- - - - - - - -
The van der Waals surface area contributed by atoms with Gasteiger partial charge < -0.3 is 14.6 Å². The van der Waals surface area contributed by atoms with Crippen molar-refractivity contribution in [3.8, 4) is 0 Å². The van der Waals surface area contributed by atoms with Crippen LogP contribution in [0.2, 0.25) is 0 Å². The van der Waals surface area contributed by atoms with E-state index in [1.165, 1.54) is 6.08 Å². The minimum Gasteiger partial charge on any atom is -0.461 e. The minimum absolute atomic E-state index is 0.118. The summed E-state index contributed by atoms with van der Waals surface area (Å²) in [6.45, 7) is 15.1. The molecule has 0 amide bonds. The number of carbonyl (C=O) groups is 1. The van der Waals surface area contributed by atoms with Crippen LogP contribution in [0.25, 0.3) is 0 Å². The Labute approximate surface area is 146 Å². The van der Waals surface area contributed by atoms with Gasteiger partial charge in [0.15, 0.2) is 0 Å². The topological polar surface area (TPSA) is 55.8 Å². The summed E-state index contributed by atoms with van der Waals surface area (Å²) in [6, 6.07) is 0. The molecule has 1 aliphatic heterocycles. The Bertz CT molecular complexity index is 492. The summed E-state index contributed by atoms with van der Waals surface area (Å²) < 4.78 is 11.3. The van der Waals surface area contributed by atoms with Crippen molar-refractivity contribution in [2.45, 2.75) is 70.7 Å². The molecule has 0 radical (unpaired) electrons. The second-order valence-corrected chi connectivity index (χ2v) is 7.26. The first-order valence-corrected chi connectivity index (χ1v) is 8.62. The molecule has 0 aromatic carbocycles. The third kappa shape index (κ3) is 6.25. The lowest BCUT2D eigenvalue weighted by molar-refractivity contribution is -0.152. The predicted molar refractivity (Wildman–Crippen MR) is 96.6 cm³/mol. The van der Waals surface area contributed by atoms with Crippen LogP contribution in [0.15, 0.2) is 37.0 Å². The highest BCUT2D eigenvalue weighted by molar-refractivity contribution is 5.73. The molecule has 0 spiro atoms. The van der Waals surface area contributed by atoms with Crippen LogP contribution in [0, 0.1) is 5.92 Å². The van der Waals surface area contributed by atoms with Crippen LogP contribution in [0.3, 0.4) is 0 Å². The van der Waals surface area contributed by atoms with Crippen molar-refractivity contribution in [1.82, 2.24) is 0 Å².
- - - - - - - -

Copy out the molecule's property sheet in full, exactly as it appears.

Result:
The van der Waals surface area contributed by atoms with Gasteiger partial charge < -0.3 is 14.6 Å². The van der Waals surface area contributed by atoms with Crippen molar-refractivity contribution in [3.8, 4) is 0 Å². The van der Waals surface area contributed by atoms with Crippen LogP contribution in [0.2, 0.25) is 0 Å². The van der Waals surface area contributed by atoms with E-state index in [1.165, 1.54) is 6.08 Å². The minimum Gasteiger partial charge on any atom is -0.461 e. The minimum absolute atomic E-state index is 0.118. The summed E-state index contributed by atoms with van der Waals surface area (Å²) in [6.45, 7) is 15.1. The molecule has 0 amide bonds. The number of carbonyl (C=O) groups is 1. The van der Waals surface area contributed by atoms with Crippen LogP contribution in [0.25, 0.3) is 0 Å². The Labute approximate surface area is 146 Å². The van der Waals surface area contributed by atoms with Gasteiger partial charge in [0.15, 0.2) is 0 Å². The topological polar surface area (TPSA) is 55.8 Å². The summed E-state index contributed by atoms with van der Waals surface area (Å²) in [6, 6.07) is 0. The molecule has 1 aliphatic heterocycles. The Bertz CT molecular complexity index is 492. The summed E-state index contributed by atoms with van der Waals surface area (Å²) < 4.78 is 11.3. The van der Waals surface area contributed by atoms with Crippen molar-refractivity contribution in [2.45, 2.75) is 70.7 Å². The molecule has 0 radical (unpaired) electrons. The second-order valence-corrected chi connectivity index (χ2v) is 7.26. The first-order valence-corrected chi connectivity index (χ1v) is 8.62. The molecule has 0 aromatic carbocycles. The third kappa shape index (κ3) is 6.25. The lowest BCUT2D eigenvalue weighted by molar-refractivity contribution is -0.152. The predicted molar refractivity (Wildman–Crippen MR) is 96.6 cm³/mol. The van der Waals surface area contributed by atoms with Crippen LogP contribution in [0.15, 0.2) is 37.0 Å². The highest BCUT2D eigenvalue weighted by molar-refractivity contribution is 5.73. The molecule has 0 spiro atoms. The van der Waals surface area contributed by atoms with Crippen LogP contribution in [0, 0.1) is 5.92 Å². The van der Waals surface area contributed by atoms with Crippen LogP contribution in [0.3, 0.4) is 0 Å². The van der Waals surface area contributed by atoms with Crippen molar-refractivity contribution in [1.82, 2.24) is 0 Å².